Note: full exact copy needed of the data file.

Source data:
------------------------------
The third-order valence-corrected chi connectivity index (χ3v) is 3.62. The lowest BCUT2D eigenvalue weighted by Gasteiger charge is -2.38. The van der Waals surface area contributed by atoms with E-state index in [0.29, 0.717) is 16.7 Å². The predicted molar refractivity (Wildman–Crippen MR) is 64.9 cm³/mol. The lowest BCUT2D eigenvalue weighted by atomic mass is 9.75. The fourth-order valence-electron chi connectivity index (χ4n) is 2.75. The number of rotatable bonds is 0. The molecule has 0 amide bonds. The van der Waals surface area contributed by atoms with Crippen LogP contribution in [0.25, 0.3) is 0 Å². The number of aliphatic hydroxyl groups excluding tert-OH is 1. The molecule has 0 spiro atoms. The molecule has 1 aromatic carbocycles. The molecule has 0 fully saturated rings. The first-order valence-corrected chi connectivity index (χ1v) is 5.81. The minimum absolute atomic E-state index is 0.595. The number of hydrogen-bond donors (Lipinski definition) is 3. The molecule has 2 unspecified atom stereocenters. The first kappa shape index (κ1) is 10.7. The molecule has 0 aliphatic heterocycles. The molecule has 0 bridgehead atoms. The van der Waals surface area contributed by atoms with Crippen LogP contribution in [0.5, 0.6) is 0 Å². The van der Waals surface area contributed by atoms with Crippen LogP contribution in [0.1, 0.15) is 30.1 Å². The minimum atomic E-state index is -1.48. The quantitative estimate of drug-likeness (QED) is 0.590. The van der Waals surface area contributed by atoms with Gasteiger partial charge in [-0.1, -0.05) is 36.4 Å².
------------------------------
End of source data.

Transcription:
The third-order valence-corrected chi connectivity index (χ3v) is 3.62. The lowest BCUT2D eigenvalue weighted by Gasteiger charge is -2.38. The van der Waals surface area contributed by atoms with E-state index in [0.29, 0.717) is 16.7 Å². The predicted molar refractivity (Wildman–Crippen MR) is 64.9 cm³/mol. The lowest BCUT2D eigenvalue weighted by atomic mass is 9.75. The fourth-order valence-electron chi connectivity index (χ4n) is 2.75. The number of rotatable bonds is 0. The molecule has 0 amide bonds. The van der Waals surface area contributed by atoms with Crippen LogP contribution in [0.25, 0.3) is 0 Å². The number of aliphatic hydroxyl groups excluding tert-OH is 1. The molecule has 0 spiro atoms. The molecule has 1 aromatic carbocycles. The molecule has 0 fully saturated rings. The first-order valence-corrected chi connectivity index (χ1v) is 5.81. The minimum absolute atomic E-state index is 0.595. The number of hydrogen-bond donors (Lipinski definition) is 3. The molecule has 2 unspecified atom stereocenters. The first kappa shape index (κ1) is 10.7. The molecule has 0 aliphatic heterocycles. The molecule has 0 bridgehead atoms. The van der Waals surface area contributed by atoms with Crippen LogP contribution in [0.5, 0.6) is 0 Å². The van der Waals surface area contributed by atoms with Crippen LogP contribution in [0.1, 0.15) is 30.1 Å². The minimum atomic E-state index is -1.48. The quantitative estimate of drug-likeness (QED) is 0.590. The van der Waals surface area contributed by atoms with Gasteiger partial charge in [-0.1, -0.05) is 36.4 Å².